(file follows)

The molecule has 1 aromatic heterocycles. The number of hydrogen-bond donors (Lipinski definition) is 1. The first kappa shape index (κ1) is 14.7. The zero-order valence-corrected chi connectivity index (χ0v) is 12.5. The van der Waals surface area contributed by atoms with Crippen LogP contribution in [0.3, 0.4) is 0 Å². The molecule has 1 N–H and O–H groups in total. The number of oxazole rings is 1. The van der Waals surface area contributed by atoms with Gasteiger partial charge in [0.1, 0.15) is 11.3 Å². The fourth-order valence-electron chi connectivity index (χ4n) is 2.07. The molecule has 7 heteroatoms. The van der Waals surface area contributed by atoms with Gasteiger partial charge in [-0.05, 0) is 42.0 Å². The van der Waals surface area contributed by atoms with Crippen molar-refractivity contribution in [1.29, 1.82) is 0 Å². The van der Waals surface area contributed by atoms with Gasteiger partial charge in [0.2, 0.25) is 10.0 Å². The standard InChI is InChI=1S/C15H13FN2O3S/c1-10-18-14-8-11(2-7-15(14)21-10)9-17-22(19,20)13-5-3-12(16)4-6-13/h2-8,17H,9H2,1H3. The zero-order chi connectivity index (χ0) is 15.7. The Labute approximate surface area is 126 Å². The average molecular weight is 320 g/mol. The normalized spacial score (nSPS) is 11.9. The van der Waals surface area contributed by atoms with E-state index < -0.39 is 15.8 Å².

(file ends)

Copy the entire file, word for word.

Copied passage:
The molecule has 1 aromatic heterocycles. The number of hydrogen-bond donors (Lipinski definition) is 1. The first kappa shape index (κ1) is 14.7. The zero-order valence-corrected chi connectivity index (χ0v) is 12.5. The van der Waals surface area contributed by atoms with Crippen LogP contribution in [0.3, 0.4) is 0 Å². The molecule has 1 N–H and O–H groups in total. The number of oxazole rings is 1. The van der Waals surface area contributed by atoms with Gasteiger partial charge in [0.1, 0.15) is 11.3 Å². The fourth-order valence-electron chi connectivity index (χ4n) is 2.07. The molecule has 7 heteroatoms. The van der Waals surface area contributed by atoms with Gasteiger partial charge in [-0.05, 0) is 42.0 Å². The van der Waals surface area contributed by atoms with Crippen molar-refractivity contribution in [1.29, 1.82) is 0 Å². The van der Waals surface area contributed by atoms with Gasteiger partial charge in [0.2, 0.25) is 10.0 Å². The standard InChI is InChI=1S/C15H13FN2O3S/c1-10-18-14-8-11(2-7-15(14)21-10)9-17-22(19,20)13-5-3-12(16)4-6-13/h2-8,17H,9H2,1H3. The zero-order chi connectivity index (χ0) is 15.7. The Labute approximate surface area is 126 Å². The average molecular weight is 320 g/mol. The normalized spacial score (nSPS) is 11.9. The van der Waals surface area contributed by atoms with E-state index < -0.39 is 15.8 Å².